Lockheed begins work on the SR-72, spy plane of the future

Once upon a time, the SR-71 Blackbird was the absolute height of aerial surveillance. It was the fastest, sleekest bird in the heavens. It soared three times higher than the average airline, peering down at the rest of us like a watchful valkyrie. But then the world moved on.

Today's spy technology is made up of high-rez satellites and stealth drones. It's a system which eclipsed the good ol' Blackbird way back in 1998. But there's a funny thing about progress: no matter what you create, eventually the rest of the world catches up. Spy satellites can now be tracked by a number of nations out there and stealth technology isn't quite as perfect a mask as it used to be. These sort of issues have begun to create blind spots for the military's intelligence wing — blind spots which could hide some very bad folks.

In an interesting twist of fate, the spy network's failings have created a gap which Lockheed believes can be best filled by the triumphant return of the Blackbird, or at least something like it. The newly announced plane will be designated the SR-72, and while it will clearly be the logical successor to the Blackbird's lofty seat, this won't be just any old spy plane.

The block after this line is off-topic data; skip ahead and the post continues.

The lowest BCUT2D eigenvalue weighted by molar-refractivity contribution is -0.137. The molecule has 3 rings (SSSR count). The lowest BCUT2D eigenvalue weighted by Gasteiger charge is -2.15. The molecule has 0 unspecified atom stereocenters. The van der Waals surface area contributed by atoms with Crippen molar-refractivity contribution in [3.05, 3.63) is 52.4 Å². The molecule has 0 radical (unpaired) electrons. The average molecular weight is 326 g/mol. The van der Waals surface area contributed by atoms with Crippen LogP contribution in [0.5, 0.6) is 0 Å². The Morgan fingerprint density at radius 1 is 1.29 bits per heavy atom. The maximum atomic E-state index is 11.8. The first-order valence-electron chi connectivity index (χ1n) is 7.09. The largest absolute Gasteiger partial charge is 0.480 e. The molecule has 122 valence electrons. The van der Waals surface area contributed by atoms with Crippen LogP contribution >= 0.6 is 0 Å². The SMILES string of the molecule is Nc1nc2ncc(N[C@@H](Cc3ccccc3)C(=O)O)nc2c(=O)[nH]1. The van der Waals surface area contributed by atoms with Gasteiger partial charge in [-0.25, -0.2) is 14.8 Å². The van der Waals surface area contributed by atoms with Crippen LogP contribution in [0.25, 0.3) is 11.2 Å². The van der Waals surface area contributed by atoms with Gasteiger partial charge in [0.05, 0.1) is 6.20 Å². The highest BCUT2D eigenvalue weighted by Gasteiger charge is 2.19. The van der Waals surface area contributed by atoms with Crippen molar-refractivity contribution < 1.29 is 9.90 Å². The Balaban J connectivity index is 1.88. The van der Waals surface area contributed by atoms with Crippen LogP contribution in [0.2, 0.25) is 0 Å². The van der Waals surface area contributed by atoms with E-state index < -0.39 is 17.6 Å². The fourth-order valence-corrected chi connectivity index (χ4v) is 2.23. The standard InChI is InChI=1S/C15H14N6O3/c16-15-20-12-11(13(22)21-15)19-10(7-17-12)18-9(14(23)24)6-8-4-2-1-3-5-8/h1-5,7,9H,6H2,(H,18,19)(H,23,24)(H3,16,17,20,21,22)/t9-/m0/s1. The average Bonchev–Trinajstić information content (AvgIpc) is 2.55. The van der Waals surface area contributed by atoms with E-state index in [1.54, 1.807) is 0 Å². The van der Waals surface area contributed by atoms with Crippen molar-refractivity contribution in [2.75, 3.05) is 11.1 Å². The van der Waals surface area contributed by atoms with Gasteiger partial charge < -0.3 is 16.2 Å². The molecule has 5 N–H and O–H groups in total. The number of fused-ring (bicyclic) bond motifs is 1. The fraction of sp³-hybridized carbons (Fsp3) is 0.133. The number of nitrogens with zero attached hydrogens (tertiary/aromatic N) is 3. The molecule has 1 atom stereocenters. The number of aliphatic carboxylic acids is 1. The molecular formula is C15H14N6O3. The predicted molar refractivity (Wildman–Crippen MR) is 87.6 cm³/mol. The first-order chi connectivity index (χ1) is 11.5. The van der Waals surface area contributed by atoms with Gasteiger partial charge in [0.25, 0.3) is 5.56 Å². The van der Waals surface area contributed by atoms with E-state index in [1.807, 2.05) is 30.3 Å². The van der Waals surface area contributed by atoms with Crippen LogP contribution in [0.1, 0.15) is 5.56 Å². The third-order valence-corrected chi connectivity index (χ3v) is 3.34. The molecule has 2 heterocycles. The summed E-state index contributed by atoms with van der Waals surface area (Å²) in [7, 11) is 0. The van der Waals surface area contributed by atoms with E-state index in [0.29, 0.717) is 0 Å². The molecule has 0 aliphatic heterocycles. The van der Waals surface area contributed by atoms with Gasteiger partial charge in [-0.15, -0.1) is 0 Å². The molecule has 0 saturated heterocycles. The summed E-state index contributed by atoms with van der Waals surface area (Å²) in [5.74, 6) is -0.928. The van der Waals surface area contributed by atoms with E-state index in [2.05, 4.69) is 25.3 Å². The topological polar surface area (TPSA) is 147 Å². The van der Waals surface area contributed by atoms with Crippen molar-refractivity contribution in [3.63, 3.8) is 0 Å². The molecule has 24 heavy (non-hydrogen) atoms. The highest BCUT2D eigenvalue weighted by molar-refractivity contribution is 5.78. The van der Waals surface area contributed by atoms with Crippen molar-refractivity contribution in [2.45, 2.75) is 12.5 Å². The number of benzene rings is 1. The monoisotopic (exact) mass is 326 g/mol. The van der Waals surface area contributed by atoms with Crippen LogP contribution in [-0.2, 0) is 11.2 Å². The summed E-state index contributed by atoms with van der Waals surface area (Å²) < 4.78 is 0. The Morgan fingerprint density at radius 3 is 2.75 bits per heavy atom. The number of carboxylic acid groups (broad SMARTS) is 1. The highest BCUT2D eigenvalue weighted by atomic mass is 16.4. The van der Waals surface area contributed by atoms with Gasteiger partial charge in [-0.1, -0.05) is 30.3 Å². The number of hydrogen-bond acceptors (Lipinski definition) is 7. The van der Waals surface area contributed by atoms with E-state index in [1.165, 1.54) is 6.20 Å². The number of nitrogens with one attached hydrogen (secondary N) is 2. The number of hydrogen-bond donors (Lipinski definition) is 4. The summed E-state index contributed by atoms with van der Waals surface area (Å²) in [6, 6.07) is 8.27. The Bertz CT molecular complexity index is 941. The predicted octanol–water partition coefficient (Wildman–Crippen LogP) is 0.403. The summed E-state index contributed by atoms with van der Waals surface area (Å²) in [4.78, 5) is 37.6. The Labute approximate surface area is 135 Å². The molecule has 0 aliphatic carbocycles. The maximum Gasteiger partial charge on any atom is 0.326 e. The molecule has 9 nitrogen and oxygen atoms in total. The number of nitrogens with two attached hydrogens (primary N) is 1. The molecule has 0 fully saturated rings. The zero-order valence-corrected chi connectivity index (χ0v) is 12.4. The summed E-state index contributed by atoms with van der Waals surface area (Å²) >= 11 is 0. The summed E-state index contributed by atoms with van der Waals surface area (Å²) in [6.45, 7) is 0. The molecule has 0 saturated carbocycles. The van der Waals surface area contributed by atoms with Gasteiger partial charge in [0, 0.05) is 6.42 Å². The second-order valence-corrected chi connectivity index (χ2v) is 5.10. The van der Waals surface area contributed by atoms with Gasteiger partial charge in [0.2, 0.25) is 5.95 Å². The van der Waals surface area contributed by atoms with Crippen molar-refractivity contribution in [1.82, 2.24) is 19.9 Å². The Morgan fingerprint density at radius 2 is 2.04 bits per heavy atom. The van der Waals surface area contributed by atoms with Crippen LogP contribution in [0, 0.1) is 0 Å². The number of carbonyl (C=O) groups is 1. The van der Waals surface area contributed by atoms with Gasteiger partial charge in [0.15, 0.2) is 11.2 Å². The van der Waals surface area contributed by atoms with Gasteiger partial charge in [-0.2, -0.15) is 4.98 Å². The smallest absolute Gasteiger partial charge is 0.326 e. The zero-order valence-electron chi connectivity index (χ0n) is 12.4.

A beefy two-engine system, comprised of a traditional jet and a scramjet, will combine to give the SR-72 a cruising speed of Mach 6. That's twice as fast as the SR-71. That speed will be the SR-72's chief means of out-maneuvering the opposition. Not only will this new hypersonic aircraft be capable of taking a peek at the bad guys before they can run for cover, it'll be able to carry out precision attacks as well.

Lockheed is looking to have a working demonstration version of the SR-72 ready by 2018, which is actually a pretty tight timeline, considering that hypersonic engines haven't yet become what you might call reliable. If the SR-72 does materialize by then it will be equipped with a new hypersonic missile system, saddled with the somewhat mundane code name "high-speed strike weapon". Once this high-powered, unbelievably fast spy plane takes flight, there really won't be anywhere left to hide — at least nowhere you could get to in time.

Aviation Week, via The Verge

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